From the Albuquerque Journal Archives  

 

July 8, 1947
Game of Spotting 'Flying Saucers' Sweeps Country as Mystery Holds
From the Journal Archives
Tuesday Morning, July 8, 1947
Page 1

By The Associated Press

In the aftermath of Kevin Arnold's reports, the country was gripped by a wave of UFO sightings, inventor claims and other assorted stories. The Albuquerque Journal published this little AP summary on July 8, 1947, unaware of the events unfolding the same day in nearby Roswell.

The game of spotting "flying saucers" broadened Monday to include Massachusetts and Vermont as stories about the disks continue to swirl fully as rapidly as the objects themselves.

Explanations of the phenomena ranged from the theory that they were radio controlled flying missiles sent aloft by the U.S. military scientists to the suggestions that they might be merely sun light reflected on wing tanks of jet-propelled planes.

A.B. Cross of Chattanooga, Tenn., a 34-year-old watchmaker, announced he invented the "flying sauces" and submitted it to the War Department in 1943 but his idea was rejected as not practical "at the present time."

Later, he said, he became convinced that the department elaborated on his plan. His model was powered with a rubber band, Cross said, but he believed atomic power now is being used.

A Spokane, Wash. woman insisted the objects she saw would take up "about the space of a five-room house" if they landed.

But a Clearwater, Fla., woman said the disks she observed resembled "pie pans."

At Rutland, Vt., a woman reported she and her husband witnessed a brilliant object in the night sky, which she assumed to be a "flying saucer" although it was stationary.

But at Cambridge, Mass., a housewife said she saw "a group of white," flying saucers whirling around and going at a tremendous speed."

The Massachusetts and Vermont reports brought to 40 the number of states in which the objects have been observed.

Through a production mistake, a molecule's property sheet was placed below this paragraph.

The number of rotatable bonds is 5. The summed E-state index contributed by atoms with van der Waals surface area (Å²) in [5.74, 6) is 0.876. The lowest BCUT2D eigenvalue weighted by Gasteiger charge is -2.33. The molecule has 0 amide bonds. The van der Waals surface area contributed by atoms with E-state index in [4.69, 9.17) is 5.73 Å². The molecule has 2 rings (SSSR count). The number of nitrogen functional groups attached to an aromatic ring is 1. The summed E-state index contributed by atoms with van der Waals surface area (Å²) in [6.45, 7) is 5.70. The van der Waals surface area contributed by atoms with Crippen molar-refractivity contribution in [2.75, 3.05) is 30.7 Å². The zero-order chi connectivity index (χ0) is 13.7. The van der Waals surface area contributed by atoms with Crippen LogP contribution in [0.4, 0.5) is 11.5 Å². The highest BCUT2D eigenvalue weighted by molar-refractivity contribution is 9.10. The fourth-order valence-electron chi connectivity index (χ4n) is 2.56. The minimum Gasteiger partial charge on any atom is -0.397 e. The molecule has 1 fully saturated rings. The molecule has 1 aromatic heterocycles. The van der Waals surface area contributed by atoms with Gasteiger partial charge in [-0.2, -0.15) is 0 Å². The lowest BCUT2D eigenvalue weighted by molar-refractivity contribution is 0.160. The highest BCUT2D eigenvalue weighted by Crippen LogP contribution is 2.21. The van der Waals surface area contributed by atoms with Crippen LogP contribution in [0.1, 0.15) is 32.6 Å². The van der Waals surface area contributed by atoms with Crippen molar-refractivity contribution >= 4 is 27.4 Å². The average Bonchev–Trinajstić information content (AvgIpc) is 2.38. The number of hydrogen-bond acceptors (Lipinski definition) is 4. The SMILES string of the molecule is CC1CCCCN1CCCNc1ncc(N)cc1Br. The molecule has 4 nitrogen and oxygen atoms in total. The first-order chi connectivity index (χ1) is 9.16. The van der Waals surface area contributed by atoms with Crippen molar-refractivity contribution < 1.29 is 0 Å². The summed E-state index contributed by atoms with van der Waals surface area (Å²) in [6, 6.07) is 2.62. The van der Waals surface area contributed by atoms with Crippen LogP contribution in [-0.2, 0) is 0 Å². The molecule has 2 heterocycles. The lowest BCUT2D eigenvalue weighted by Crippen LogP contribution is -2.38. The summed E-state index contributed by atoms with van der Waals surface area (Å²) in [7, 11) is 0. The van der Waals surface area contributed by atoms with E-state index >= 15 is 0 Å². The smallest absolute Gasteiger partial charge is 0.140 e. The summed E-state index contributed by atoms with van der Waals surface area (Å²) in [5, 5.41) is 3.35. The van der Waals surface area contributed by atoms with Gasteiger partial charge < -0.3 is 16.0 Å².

With New England getting into the game, the Harvard University astronomical observatory took note of the reports but said it had had no luck so far in photographing one of the disks.

Lester Barlow of Stamford, Conn., international known explosives inventor, advanced the theory that the objects were radio controlled flying missiles.

Reports persisted that the Army was looking into the phenomena but Gen. Carl Spaatz, Army Air Forces commandant, said he knew of no AAF plans to search for the saucers.

The Navy and Atomic Energy Commission said they had no connection with the mystery.

The West, which originated the saucer reports, continued to produce observers who claimed to have seen the shining discs and also brought forth one deflationary explanations of them.

Bob Johnson, operator of a flying service at Missoula, Mont., reported he had captured one of the disks and found it to be milkweed seeds.

Maj. Gen. Leslie R. Groves, who headed the Army's wartime atom bomb project, tonight denied any knowledge of the "flying discs" which have been reported throughout the country. He said: "I know nothing about flying discs and I know of no one who does.

"Before even a real clue to a theory can be developed we will have to catch one or get movies of one in flight."

 


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